Dr Geoff Pound

Geoff can be contacted by email at geoffpound(at) on Facebook and Twitter.

Image: A small loaf of Tajik bread.

Tuesday, July 21, 2009

Frank McCourt the Storytelling Teacher

Eric Konigsberg has written in the New York Times (20 July 2009) a wonderful tribute to the author, Frank McCourt. Here are some snippets about storytelling to whet your appetite for the complete article:

Storytelling Produced the Writer
Frank McCourt, who died Sunday (19 July 2009), was the first to say that those years [teaching creative writing in high schools], while depriving him of the time actually to write, were what made a writer out of him.

Literature is Telling Stories
“His students learned from him that literature was nothing more — and nothing less — than the telling of stories…. But, as many of them have said, the most inspired and inspiring hours spent in his classroom were devoted to listening to him share experiences from his own life.

“A lot of the class was him telling tales and telling them over and over,” said Alissa Quart, an author and a 2009 Nieman Fellow at Harvard who was Mr. McCourt’s student during her freshman year at Stuyvesant, in 1985-86. “He used to sort of recite from memory the stories that became ‘Angela’s Ashes.’ ”

Telling Your Story
“Looking back, it was all part of a technique,” said Vernon Silver…. “He wanted you to tell a story too.”

“A common exercise was asking students to describe what they had done when they got home the night before. “He would coax it out of us, showing us how to pay attention to mundane but telling details,” Mr. Silver said.

Attention to Detail
“I remember a dialogue with a shy student. The kid said, ‘I did my homework.’ McCourt said: ‘No, no, no. What did you do when you walked in? You went through a door, didn’t you? Did you have anything in your hands? A book bag? You didn’t carry it with you all night, did you? Did you hang it on a hook? Did you throw it across the room and your mom yelled at you for it?’”

And on and on, until enough significant glimpses of the boy’s life emerged to begin to paint a picture.”

Dangers and Delights of Transparency
“In the teachers’ cafeteria veterans warned me, Son, tell ’em nothing about yourself. ...You’re the teacher. You have a right to privacy. The little buggers are diabolical. They are not, repeat not, your natural friends. ... You can never get back the bits and pieces of your life that stick in their little heads. Your life, man. It’s all you have.”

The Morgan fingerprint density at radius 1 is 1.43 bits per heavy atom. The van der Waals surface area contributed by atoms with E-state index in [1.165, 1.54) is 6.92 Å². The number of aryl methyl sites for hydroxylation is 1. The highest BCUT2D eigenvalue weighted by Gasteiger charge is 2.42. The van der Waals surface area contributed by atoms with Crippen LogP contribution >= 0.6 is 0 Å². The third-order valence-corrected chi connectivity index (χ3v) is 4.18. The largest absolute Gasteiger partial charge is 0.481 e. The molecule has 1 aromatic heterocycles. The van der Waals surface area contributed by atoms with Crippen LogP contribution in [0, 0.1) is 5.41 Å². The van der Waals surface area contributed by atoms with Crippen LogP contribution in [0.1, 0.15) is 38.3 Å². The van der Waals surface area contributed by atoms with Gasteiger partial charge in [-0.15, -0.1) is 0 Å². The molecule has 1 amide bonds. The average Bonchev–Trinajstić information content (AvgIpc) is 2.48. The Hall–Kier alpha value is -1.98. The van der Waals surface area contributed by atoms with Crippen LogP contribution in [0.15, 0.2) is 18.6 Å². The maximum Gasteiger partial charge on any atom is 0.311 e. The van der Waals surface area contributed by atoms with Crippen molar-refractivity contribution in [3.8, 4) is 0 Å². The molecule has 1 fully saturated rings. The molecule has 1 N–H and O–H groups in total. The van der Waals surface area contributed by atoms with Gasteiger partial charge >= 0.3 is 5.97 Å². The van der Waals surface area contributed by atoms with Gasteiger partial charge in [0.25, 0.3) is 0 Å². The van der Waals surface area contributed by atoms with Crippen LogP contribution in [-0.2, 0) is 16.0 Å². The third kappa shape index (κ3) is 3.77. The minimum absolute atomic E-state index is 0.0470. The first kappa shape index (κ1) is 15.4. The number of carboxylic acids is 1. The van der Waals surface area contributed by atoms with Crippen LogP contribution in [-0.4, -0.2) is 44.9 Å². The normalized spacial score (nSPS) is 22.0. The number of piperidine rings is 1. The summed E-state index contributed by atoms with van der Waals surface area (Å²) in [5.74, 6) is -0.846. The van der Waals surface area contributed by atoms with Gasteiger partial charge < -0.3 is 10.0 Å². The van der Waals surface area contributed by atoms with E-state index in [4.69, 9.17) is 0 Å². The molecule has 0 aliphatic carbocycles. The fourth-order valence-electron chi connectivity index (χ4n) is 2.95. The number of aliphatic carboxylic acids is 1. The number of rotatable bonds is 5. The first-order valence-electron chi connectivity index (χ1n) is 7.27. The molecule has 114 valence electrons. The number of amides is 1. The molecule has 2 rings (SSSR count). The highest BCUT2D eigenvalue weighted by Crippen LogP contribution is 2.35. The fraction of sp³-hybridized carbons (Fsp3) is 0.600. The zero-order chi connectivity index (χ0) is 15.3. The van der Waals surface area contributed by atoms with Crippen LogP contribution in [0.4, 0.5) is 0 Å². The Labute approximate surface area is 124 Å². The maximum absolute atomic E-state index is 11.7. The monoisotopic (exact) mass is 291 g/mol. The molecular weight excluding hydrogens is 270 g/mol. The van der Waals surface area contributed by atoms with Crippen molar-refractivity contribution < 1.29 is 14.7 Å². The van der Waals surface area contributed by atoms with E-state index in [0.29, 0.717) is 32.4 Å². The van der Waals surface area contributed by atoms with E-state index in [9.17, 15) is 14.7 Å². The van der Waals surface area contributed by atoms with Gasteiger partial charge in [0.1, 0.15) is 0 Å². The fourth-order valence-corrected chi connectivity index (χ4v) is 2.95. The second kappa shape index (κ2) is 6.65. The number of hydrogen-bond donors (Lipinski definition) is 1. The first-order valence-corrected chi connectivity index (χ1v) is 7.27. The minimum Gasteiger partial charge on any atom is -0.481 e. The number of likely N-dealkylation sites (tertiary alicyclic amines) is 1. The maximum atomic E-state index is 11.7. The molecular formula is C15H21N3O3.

He went on: “The advice was wasted. ... My life saved my life.”

Read the entire article at this link:
Eric Konigsberg, The Storyteller Begat the Teacher who Begat the Writer, New York Times, 20 July 2009.

Dr Geoff Pound

Geoff can be contacted by email at geoffpound(at) on Facebook and Twitter.

Image: Frank McCourt.

Walter Cronkite and the Difference One Person Can Make

Walter Cronkite has died and there have been posted since Friday many remembrances of "the most trusted man in America."

Here is a memory by the actor Eve Arden which she penned more than fifty years ago.

“We were given a welcome-back [from Europe] party by Dottie Leffler, a CBS publicist who had become a good friend while doing publicity for ‘Miss Brooks.’ That evening I was miserable with what I thought might be the flu....When I arrived, I still felt awful, so Dottie took me to the guest room to relax awhile. I was feeling pretty sorry for myself when suddenly Dottie appeared in the door saying, ‘Here's some company for you, and in walked Walter and Mrs. Cronkite and their daughter Kathy.”

“As we talked I began to feel better and better. He's always had that effect on me, whether on TV or the few times we happened to meet him on the street. He makes me believe in the difference that one man can make in this world.”
(New York, 1953)

Link: From "Three Phases of Eve," by Eve Arden (St. Martin's Press, 1985) and Walter Cronkite, 1916-2009: Remembrances of "the most trusted man in America", Compiled by Dana Cook, Salon, July 18, 2009

Dr Geoff Pound

Geoff can be contacted by email at geoffpound(at) on Facebook and Twitter.

Image: Walter Cronkite.

Monday, July 20, 2009

Lesson 1 in Communication and Marketing—Grab Attention

The woman who posted this billboard demonstrates creativity, innovation and courage.

She models how important it is for marketers and communicators to grab the attention of your specific audience.

Dr Geoff Pound

Geoff can be contacted by email at geoffpound(at) on Facebook and Twitter.

Saturday, July 18, 2009

Neil Armstrong on the Importance of Having a Great Vision

The Sky's the Limit
On the 20th July, 1969 the first lunar module touched down on the moon near the Sea of Tranquillity.

When stepping down the ladder onto the dusty surface, astronaut Neil Armstrong voiced those memorable words: "This is one small step for a man, one giant leap for mankind."

Many who watched the events on their television had a sense that history was being made, that this day heralded a new era in the exploration of the universe.

Sustaining Vision
While the path toward this step appeared to have started seven years earlier when Armstrong entered the space programme, in reality it began much earlier, for Armstrong said that from the time he was a child growing up in the 1930's in the American state of Ohio, he always knew that he would do something significant in aviation history. As a youngster he had a vision that he would be someone important and it was this vision that sustained him and spurred him on literally to those very great heights.